I started off the week with dueling events: the Apple WWDC, where they talked about Snow Leopard and the second generation iPhone, HP’s massive product announcement, and Microsoft’s TechEd, where I learned more about Unlimited Vista (Windows 7).
I was taken by the fact that Apple missed with the iPhone with the product coming late, incomplete and blatantly copying Microsoft Mesh. For HP, they brought out the best non-Apple all-in-one, a better MacBook Air-like product, and the most incredible gaming desktop I’ve ever seen. Much of the Microsoft event I spent hearing from big Microsoft customers why they loved the company and didn’t like firms like Oracle, which was really fascinating. We’ll talk about that this week.
As we close, we’ll once again showcase my product of the week — the HTC Touch Diamond, which is the best Microsoft Mobile Phone I’ve ever not actually wanted to use myself. (Spoiler: I need a keyboard and am waiting patiently for the HTC Touch Pro, which will have one.)
Apple iPhone 2.0 Misses
As always, I provide a lot of background on Apple events and I was honestly expecting Steve Jobs to slam another home run with the second-generation iPhone. We already knew it was going to cost a lot less, have a vastly improved and much faster radio, and be able to work with enterprise e-mail systems like Microsoft Exchange natively, removing all of its major shortcomings but one (it wasn’t expected to have a keyboard and didn’t get one).
However, as I watched the keynote unfold, I realized Apple had not only not exceeded expectations but missed them badly. They were so expert at telling the story, though, that few picked up on the miss.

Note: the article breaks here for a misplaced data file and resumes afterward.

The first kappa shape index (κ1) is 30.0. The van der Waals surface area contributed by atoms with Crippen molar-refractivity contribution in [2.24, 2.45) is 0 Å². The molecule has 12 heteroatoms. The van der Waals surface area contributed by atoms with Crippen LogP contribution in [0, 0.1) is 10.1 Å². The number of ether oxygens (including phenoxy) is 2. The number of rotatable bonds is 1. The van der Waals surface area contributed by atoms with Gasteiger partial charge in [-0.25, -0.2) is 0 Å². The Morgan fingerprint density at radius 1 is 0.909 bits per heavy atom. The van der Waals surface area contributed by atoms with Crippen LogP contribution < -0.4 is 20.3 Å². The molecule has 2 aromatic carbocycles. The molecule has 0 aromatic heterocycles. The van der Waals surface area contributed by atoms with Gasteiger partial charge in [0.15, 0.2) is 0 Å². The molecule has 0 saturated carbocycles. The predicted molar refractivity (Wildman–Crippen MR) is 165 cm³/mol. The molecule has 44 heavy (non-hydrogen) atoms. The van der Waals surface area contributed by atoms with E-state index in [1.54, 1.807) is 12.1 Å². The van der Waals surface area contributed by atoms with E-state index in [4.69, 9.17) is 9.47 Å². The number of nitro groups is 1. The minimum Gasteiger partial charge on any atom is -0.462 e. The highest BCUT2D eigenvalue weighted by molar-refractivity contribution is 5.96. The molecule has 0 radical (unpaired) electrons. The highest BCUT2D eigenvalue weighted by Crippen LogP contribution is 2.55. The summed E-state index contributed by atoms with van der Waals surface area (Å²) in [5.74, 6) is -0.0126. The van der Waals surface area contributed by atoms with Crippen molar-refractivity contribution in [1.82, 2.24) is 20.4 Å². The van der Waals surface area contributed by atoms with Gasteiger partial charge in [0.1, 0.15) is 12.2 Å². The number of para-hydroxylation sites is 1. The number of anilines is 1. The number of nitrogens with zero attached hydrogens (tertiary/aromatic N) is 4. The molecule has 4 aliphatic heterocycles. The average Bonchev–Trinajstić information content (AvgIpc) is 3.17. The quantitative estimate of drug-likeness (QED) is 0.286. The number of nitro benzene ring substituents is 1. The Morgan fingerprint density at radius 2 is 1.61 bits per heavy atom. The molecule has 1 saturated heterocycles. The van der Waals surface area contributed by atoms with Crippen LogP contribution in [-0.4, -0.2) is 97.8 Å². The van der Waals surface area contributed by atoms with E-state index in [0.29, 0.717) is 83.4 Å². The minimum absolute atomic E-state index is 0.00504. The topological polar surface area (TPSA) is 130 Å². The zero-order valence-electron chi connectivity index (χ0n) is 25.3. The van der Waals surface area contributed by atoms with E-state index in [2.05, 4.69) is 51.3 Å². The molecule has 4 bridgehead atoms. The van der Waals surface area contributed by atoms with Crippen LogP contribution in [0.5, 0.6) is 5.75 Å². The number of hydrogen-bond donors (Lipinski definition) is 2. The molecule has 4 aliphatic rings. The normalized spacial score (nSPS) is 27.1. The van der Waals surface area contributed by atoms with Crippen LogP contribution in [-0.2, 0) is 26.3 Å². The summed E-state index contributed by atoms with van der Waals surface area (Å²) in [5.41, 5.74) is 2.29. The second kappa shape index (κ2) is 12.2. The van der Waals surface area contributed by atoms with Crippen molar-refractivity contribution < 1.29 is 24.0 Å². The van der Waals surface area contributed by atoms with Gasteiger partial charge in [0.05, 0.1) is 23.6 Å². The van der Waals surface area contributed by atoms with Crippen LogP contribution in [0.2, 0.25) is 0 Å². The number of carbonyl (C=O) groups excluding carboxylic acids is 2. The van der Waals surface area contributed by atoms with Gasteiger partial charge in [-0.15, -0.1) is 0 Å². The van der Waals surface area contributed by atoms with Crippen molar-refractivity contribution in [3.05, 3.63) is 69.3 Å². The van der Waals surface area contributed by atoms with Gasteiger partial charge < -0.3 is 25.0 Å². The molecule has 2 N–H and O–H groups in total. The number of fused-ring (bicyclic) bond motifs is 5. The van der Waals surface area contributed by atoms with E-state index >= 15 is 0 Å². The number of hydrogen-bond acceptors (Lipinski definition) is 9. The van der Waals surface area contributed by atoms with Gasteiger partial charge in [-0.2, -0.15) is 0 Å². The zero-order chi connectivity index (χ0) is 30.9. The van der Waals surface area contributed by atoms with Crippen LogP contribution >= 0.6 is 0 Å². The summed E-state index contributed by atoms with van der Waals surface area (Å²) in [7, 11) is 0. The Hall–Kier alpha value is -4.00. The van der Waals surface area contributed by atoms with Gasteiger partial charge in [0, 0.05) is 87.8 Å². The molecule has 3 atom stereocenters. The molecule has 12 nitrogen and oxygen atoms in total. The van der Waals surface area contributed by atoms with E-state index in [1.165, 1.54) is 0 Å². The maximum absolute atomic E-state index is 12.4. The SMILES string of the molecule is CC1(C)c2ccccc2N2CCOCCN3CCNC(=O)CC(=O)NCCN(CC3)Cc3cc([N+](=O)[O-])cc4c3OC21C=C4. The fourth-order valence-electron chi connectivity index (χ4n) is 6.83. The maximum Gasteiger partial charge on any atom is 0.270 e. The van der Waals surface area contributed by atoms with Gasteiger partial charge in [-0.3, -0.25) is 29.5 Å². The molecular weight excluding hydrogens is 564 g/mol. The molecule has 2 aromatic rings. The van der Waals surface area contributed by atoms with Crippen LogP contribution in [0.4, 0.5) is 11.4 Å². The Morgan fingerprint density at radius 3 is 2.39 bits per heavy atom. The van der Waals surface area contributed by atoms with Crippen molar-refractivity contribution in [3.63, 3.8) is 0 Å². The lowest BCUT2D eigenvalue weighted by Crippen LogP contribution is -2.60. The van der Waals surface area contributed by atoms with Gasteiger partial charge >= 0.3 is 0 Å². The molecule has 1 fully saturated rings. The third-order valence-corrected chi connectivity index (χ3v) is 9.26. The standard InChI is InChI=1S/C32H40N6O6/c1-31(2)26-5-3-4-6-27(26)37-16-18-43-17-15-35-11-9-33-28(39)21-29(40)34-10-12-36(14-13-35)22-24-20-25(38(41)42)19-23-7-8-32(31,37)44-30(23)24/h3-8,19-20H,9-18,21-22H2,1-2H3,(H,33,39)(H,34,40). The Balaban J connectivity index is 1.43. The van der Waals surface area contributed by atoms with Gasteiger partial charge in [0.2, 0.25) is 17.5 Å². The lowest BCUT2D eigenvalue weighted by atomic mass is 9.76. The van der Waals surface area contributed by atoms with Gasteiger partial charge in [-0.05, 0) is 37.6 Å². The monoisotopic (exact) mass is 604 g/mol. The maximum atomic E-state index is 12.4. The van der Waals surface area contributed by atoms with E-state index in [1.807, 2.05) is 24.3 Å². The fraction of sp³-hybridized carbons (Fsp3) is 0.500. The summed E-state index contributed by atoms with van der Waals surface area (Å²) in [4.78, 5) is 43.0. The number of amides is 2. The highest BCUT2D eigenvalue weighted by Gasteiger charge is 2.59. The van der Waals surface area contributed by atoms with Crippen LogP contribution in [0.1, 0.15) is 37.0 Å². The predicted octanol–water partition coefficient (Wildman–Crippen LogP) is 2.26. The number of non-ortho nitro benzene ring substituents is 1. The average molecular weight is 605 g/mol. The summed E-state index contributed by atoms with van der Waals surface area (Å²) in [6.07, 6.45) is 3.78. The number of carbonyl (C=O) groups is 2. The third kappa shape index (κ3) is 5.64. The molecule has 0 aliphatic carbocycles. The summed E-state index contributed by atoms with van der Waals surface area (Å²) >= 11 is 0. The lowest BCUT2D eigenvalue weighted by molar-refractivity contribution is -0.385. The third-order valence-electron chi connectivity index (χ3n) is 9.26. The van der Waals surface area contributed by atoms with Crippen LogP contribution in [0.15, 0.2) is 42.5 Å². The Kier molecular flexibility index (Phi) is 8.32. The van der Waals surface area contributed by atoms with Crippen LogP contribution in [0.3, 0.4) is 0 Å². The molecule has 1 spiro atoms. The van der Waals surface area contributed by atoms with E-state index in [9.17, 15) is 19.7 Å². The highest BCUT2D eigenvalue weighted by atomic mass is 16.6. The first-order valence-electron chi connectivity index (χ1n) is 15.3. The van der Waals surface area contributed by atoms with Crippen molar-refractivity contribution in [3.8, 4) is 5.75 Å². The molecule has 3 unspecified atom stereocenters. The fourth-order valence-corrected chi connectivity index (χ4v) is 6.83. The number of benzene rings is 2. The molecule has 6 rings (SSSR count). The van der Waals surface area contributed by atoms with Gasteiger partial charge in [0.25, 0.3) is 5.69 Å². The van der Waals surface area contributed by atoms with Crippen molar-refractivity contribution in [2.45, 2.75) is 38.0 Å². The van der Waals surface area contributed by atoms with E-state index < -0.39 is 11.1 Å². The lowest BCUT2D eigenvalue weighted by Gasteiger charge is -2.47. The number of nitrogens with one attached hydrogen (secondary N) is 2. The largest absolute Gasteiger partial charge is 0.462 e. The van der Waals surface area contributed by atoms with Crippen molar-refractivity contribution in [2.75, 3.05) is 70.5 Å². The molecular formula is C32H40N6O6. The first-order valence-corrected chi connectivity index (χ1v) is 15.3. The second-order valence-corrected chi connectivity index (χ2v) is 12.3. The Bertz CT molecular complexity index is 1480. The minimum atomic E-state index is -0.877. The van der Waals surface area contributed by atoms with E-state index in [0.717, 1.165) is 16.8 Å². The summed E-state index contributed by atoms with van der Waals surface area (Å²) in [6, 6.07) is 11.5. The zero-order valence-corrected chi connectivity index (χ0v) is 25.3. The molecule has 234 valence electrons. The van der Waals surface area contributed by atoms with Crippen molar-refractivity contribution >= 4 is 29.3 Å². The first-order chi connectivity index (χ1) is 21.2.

First, the phone wasn’t even ready yet and wouldn’t be until more than a month later. Then, when it becomes available, two major features will still be delayed. The first, MobileMe, is a blatant and limited copy of Microsoft Live Mesh, which is currently in early beta (Apple will beat the product to market but only because they aren’t going to beta test it).
The second is its highly anticipated IT support and that doesn’t show up until September or after, when both the RIM Bold and Thunder will be available in market.
In addition the US$200 price reduction was actually a $40 price increase. Yes, they cut the retail price by $200 but they increased the monthly fee by $10 and required a two-year commitment, which amounts to an extra $240 — and that is $40 more than the amount cut from the initial purchase price.
Don’t get me wrong — this phone is worth $40 more, but treating folks as if they are stupid would have bad implications if this were any company but Apple and I wonder if even Apple can get away with this. With people already being hit hard by higher gas prices, I wonder how many won’t have a sense of humor when they realize Apple played this trick on them.
Now also realize that with smartphones, companies typically pay the service charges and employees buy the phones, but I’ll bet IT buyers won’t be fooled by this at all. In fact, ironically, Apple itself is known for being squeaky tight when it comes to expenses and firing people for a lot less than this, making you kind of wonder what the heck they were thinking.
No wonder Apple’s stock dropped nearly 10 points in after-hours trading — professional traders were having a “holy crap” moment.
HP’s Big Bang
HP is clearly still going after Apple with a vengeance, and three products it announced from Germany on Tuesday showcase this fight. I should also mention HP launched the first line of notebooks using liquid metal, which photographs really badly but looks like polished steel with the weight of plastic.
The most interesting of the three was the new TouchSmart 2.0 all-in-one computer, which sports a 22″ display and starts at around $1,200. This is the first desktop PC that uses a multi-touch interface, and HP beat both Apple and Microsoft to market by at least 14 months (probably closer to 16) with this capability.
This offering is night-and-day better than the first generation and can be wall-mounted for those folks who can live on a touchscreen alone. With all of the media center capability and more advanced than the iMac — well, it is a much newer design after all — it represents the likely future of the desktop computer.